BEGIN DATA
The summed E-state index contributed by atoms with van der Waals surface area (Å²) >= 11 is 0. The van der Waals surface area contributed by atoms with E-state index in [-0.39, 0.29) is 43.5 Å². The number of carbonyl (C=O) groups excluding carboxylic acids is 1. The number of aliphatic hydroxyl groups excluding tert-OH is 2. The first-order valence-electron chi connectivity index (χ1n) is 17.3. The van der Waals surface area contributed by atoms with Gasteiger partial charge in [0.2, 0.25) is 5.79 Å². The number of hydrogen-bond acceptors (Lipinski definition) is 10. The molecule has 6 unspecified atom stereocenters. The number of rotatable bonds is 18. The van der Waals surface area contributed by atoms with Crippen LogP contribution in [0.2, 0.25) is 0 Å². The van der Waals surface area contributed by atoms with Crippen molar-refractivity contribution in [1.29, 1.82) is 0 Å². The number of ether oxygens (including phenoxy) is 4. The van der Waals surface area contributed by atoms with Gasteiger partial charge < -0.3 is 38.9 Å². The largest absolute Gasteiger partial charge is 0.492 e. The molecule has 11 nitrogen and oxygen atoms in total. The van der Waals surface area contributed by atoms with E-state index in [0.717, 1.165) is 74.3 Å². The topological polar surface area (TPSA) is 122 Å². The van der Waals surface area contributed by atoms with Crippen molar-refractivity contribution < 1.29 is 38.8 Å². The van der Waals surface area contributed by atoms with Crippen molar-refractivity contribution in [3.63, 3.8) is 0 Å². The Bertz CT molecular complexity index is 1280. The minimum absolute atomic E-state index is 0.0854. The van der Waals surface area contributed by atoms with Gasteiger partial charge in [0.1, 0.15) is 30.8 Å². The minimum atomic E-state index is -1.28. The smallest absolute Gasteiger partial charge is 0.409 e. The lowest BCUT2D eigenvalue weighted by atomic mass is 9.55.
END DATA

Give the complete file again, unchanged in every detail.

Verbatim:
The summed E-state index contributed by atoms with van der Waals surface area (Å²) >= 11 is 0. The van der Waals surface area contributed by atoms with E-state index in [-0.39, 0.29) is 43.5 Å². The number of carbonyl (C=O) groups excluding carboxylic acids is 1. The number of aliphatic hydroxyl groups excluding tert-OH is 2. The first-order valence-electron chi connectivity index (χ1n) is 17.3. The van der Waals surface area contributed by atoms with Gasteiger partial charge in [0.2, 0.25) is 5.79 Å². The number of hydrogen-bond acceptors (Lipinski definition) is 10. The molecule has 6 unspecified atom stereocenters. The number of rotatable bonds is 18. The van der Waals surface area contributed by atoms with Crippen LogP contribution in [0.2, 0.25) is 0 Å². The van der Waals surface area contributed by atoms with Crippen molar-refractivity contribution in [1.29, 1.82) is 0 Å². The number of ether oxygens (including phenoxy) is 4. The van der Waals surface area contributed by atoms with Gasteiger partial charge < -0.3 is 38.9 Å². The largest absolute Gasteiger partial charge is 0.492 e. The molecule has 11 nitrogen and oxygen atoms in total. The van der Waals surface area contributed by atoms with E-state index in [0.717, 1.165) is 74.3 Å². The topological polar surface area (TPSA) is 122 Å². The van der Waals surface area contributed by atoms with Crippen molar-refractivity contribution < 1.29 is 38.8 Å². The van der Waals surface area contributed by atoms with Crippen molar-refractivity contribution in [3.63, 3.8) is 0 Å². The Bertz CT molecular complexity index is 1280. The minimum absolute atomic E-state index is 0.0854. The van der Waals surface area contributed by atoms with Gasteiger partial charge in [0.1, 0.15) is 30.8 Å². The minimum atomic E-state index is -1.28. The smallest absolute Gasteiger partial charge is 0.409 e. The lowest BCUT2D eigenvalue weighted by atomic mass is 9.55.